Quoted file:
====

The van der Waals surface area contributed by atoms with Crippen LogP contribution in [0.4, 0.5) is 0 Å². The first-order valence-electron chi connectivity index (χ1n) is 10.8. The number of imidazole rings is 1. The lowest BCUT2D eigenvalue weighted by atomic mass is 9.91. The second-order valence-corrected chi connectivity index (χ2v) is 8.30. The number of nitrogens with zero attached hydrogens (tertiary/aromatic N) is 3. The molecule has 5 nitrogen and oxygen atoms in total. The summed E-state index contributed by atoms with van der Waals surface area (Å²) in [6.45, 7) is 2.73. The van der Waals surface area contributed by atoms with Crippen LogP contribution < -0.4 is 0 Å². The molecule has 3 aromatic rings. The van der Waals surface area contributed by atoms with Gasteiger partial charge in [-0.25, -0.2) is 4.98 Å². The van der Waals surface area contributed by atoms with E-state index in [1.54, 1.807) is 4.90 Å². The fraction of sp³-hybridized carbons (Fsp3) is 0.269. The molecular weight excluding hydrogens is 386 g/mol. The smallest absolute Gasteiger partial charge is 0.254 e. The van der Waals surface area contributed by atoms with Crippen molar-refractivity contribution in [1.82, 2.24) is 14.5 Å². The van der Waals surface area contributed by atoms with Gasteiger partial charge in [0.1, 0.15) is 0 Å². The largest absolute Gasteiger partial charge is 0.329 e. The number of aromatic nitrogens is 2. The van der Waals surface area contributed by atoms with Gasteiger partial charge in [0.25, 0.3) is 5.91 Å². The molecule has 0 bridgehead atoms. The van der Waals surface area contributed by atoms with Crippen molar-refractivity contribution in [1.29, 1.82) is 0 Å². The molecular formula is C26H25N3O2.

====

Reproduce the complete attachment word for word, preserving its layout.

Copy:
The van der Waals surface area contributed by atoms with Crippen LogP contribution in [0.4, 0.5) is 0 Å². The first-order valence-electron chi connectivity index (χ1n) is 10.8. The number of imidazole rings is 1. The lowest BCUT2D eigenvalue weighted by atomic mass is 9.91. The second-order valence-corrected chi connectivity index (χ2v) is 8.30. The number of nitrogens with zero attached hydrogens (tertiary/aromatic N) is 3. The molecule has 5 nitrogen and oxygen atoms in total. The summed E-state index contributed by atoms with van der Waals surface area (Å²) in [6.45, 7) is 2.73. The van der Waals surface area contributed by atoms with Crippen LogP contribution < -0.4 is 0 Å². The molecule has 3 aromatic rings. The van der Waals surface area contributed by atoms with Gasteiger partial charge in [-0.25, -0.2) is 4.98 Å². The van der Waals surface area contributed by atoms with E-state index in [1.54, 1.807) is 4.90 Å². The fraction of sp³-hybridized carbons (Fsp3) is 0.269. The molecular weight excluding hydrogens is 386 g/mol. The smallest absolute Gasteiger partial charge is 0.254 e. The van der Waals surface area contributed by atoms with Crippen molar-refractivity contribution in [1.82, 2.24) is 14.5 Å². The van der Waals surface area contributed by atoms with Gasteiger partial charge in [0.1, 0.15) is 0 Å². The largest absolute Gasteiger partial charge is 0.329 e. The number of aromatic nitrogens is 2. The van der Waals surface area contributed by atoms with Gasteiger partial charge in [0.25, 0.3) is 5.91 Å². The molecule has 0 bridgehead atoms. The van der Waals surface area contributed by atoms with Crippen molar-refractivity contribution in [1.29, 1.82) is 0 Å². The molecular formula is C26H25N3O2.